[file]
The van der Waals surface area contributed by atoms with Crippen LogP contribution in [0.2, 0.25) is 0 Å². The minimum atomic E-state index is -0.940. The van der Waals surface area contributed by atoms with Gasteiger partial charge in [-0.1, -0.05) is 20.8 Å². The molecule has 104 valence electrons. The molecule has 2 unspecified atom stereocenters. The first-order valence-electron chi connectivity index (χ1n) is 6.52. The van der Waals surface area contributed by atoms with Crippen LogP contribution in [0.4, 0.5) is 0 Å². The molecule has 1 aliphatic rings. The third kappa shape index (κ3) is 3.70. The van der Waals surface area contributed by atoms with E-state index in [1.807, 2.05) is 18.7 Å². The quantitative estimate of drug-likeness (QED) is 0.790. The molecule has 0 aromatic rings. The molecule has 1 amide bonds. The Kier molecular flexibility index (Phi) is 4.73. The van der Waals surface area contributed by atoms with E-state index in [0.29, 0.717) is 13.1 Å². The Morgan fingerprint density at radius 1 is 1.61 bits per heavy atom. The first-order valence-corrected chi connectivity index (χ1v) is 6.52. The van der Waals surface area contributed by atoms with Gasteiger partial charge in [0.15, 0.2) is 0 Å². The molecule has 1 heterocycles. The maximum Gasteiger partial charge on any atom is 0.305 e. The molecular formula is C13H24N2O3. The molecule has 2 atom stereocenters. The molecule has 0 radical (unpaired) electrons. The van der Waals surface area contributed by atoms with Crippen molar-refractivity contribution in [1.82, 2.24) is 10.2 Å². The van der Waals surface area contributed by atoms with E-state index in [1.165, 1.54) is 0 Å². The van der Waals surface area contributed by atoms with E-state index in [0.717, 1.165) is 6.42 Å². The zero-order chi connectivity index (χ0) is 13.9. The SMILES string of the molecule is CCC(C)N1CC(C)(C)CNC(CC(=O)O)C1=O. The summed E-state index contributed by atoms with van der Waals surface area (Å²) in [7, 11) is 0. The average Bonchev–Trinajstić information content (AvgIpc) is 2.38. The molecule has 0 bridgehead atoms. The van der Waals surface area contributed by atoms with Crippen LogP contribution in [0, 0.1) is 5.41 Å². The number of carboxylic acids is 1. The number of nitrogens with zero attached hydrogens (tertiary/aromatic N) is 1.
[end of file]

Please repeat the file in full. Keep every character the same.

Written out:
The van der Waals surface area contributed by atoms with Crippen LogP contribution in [0.2, 0.25) is 0 Å². The minimum atomic E-state index is -0.940. The van der Waals surface area contributed by atoms with Gasteiger partial charge in [-0.1, -0.05) is 20.8 Å². The molecule has 104 valence electrons. The molecule has 2 unspecified atom stereocenters. The first-order valence-electron chi connectivity index (χ1n) is 6.52. The van der Waals surface area contributed by atoms with Crippen LogP contribution in [0.4, 0.5) is 0 Å². The molecule has 1 aliphatic rings. The third kappa shape index (κ3) is 3.70. The van der Waals surface area contributed by atoms with E-state index in [1.807, 2.05) is 18.7 Å². The quantitative estimate of drug-likeness (QED) is 0.790. The molecule has 0 aromatic rings. The molecule has 1 amide bonds. The Kier molecular flexibility index (Phi) is 4.73. The van der Waals surface area contributed by atoms with E-state index in [0.29, 0.717) is 13.1 Å². The Morgan fingerprint density at radius 1 is 1.61 bits per heavy atom. The first-order valence-corrected chi connectivity index (χ1v) is 6.52. The van der Waals surface area contributed by atoms with Gasteiger partial charge in [0.15, 0.2) is 0 Å². The molecule has 1 heterocycles. The maximum Gasteiger partial charge on any atom is 0.305 e. The molecular formula is C13H24N2O3. The molecule has 2 atom stereocenters. The molecule has 0 radical (unpaired) electrons. The van der Waals surface area contributed by atoms with Crippen molar-refractivity contribution in [1.82, 2.24) is 10.2 Å². The van der Waals surface area contributed by atoms with E-state index in [1.165, 1.54) is 0 Å². The van der Waals surface area contributed by atoms with E-state index in [0.717, 1.165) is 6.42 Å². The zero-order chi connectivity index (χ0) is 13.9. The SMILES string of the molecule is CCC(C)N1CC(C)(C)CNC(CC(=O)O)C1=O. The summed E-state index contributed by atoms with van der Waals surface area (Å²) in [7, 11) is 0. The average Bonchev–Trinajstić information content (AvgIpc) is 2.38. The molecule has 0 bridgehead atoms. The van der Waals surface area contributed by atoms with Crippen LogP contribution in [0, 0.1) is 5.41 Å². The number of carboxylic acids is 1. The number of nitrogens with zero attached hydrogens (tertiary/aromatic N) is 1.